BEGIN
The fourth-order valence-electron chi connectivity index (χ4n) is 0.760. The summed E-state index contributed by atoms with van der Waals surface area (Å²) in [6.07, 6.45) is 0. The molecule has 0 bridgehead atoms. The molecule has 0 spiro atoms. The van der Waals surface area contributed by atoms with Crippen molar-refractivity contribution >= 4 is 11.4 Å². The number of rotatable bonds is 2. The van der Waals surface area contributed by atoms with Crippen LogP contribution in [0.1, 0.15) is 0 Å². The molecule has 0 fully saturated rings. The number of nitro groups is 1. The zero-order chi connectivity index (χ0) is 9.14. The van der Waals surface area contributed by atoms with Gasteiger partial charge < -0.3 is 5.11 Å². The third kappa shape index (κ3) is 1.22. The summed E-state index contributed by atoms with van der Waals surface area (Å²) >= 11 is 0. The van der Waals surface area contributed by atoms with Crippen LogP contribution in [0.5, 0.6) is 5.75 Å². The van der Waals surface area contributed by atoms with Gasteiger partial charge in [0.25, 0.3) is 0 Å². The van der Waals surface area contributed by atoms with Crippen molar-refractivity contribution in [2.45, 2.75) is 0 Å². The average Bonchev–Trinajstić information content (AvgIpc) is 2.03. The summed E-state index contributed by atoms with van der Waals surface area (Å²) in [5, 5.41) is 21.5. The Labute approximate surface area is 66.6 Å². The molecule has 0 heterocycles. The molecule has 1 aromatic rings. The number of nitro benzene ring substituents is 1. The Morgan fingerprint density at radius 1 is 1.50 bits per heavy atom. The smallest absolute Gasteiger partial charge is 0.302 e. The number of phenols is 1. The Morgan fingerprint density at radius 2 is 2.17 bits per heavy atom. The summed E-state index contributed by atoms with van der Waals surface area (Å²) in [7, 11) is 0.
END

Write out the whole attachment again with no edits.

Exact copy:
The fourth-order valence-electron chi connectivity index (χ4n) is 0.760. The summed E-state index contributed by atoms with van der Waals surface area (Å²) in [6.07, 6.45) is 0. The molecule has 0 bridgehead atoms. The molecule has 0 spiro atoms. The van der Waals surface area contributed by atoms with Crippen molar-refractivity contribution >= 4 is 11.4 Å². The number of rotatable bonds is 2. The van der Waals surface area contributed by atoms with Crippen LogP contribution in [0.1, 0.15) is 0 Å². The molecule has 0 fully saturated rings. The number of nitro groups is 1. The zero-order chi connectivity index (χ0) is 9.14. The van der Waals surface area contributed by atoms with Gasteiger partial charge < -0.3 is 5.11 Å². The third kappa shape index (κ3) is 1.22. The summed E-state index contributed by atoms with van der Waals surface area (Å²) >= 11 is 0. The van der Waals surface area contributed by atoms with Crippen LogP contribution in [0.5, 0.6) is 5.75 Å². The van der Waals surface area contributed by atoms with Gasteiger partial charge in [0.25, 0.3) is 0 Å². The van der Waals surface area contributed by atoms with Crippen molar-refractivity contribution in [2.45, 2.75) is 0 Å². The average Bonchev–Trinajstić information content (AvgIpc) is 2.03. The summed E-state index contributed by atoms with van der Waals surface area (Å²) in [5, 5.41) is 21.5. The Labute approximate surface area is 66.6 Å². The molecule has 0 heterocycles. The molecule has 1 aromatic rings. The number of nitro benzene ring substituents is 1. The Morgan fingerprint density at radius 1 is 1.50 bits per heavy atom. The smallest absolute Gasteiger partial charge is 0.302 e. The number of phenols is 1. The Morgan fingerprint density at radius 2 is 2.17 bits per heavy atom. The summed E-state index contributed by atoms with van der Waals surface area (Å²) in [7, 11) is 0.